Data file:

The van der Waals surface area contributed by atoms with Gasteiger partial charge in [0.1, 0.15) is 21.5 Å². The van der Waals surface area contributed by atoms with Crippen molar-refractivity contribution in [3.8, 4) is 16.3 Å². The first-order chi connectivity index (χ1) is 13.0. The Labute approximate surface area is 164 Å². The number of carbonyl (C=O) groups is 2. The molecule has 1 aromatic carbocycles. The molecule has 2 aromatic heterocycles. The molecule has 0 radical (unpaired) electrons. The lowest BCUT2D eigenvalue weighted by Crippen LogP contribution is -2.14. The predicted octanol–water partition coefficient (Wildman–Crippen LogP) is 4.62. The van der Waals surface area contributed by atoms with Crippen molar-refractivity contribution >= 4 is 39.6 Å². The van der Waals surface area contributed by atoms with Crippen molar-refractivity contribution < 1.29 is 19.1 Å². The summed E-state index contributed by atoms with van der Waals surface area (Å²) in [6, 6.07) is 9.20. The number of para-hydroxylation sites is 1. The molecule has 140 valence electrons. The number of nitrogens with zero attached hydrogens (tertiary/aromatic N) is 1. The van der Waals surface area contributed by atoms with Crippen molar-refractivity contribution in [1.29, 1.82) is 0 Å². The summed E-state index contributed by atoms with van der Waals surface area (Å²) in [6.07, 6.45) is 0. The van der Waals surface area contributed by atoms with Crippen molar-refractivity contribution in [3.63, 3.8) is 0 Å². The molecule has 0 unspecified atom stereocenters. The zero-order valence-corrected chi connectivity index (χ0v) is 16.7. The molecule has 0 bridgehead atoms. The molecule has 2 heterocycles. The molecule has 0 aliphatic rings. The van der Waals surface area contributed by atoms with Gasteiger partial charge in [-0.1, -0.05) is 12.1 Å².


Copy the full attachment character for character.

The van der Waals surface area contributed by atoms with Gasteiger partial charge in [0.1, 0.15) is 21.5 Å². The van der Waals surface area contributed by atoms with Crippen molar-refractivity contribution in [3.8, 4) is 16.3 Å². The first-order chi connectivity index (χ1) is 13.0. The Labute approximate surface area is 164 Å². The number of carbonyl (C=O) groups is 2. The molecule has 1 aromatic carbocycles. The molecule has 2 aromatic heterocycles. The molecule has 0 radical (unpaired) electrons. The lowest BCUT2D eigenvalue weighted by Crippen LogP contribution is -2.14. The predicted octanol–water partition coefficient (Wildman–Crippen LogP) is 4.62. The van der Waals surface area contributed by atoms with Crippen molar-refractivity contribution >= 4 is 39.6 Å². The van der Waals surface area contributed by atoms with Crippen molar-refractivity contribution < 1.29 is 19.1 Å². The summed E-state index contributed by atoms with van der Waals surface area (Å²) in [6, 6.07) is 9.20. The number of para-hydroxylation sites is 1. The molecule has 140 valence electrons. The number of nitrogens with zero attached hydrogens (tertiary/aromatic N) is 1. The van der Waals surface area contributed by atoms with Crippen molar-refractivity contribution in [1.29, 1.82) is 0 Å². The summed E-state index contributed by atoms with van der Waals surface area (Å²) in [6.07, 6.45) is 0. The van der Waals surface area contributed by atoms with Crippen molar-refractivity contribution in [3.63, 3.8) is 0 Å². The molecule has 0 unspecified atom stereocenters. The zero-order valence-corrected chi connectivity index (χ0v) is 16.7. The molecule has 0 bridgehead atoms. The molecule has 2 heterocycles. The molecule has 0 aliphatic rings. The van der Waals surface area contributed by atoms with Gasteiger partial charge in [-0.1, -0.05) is 12.1 Å².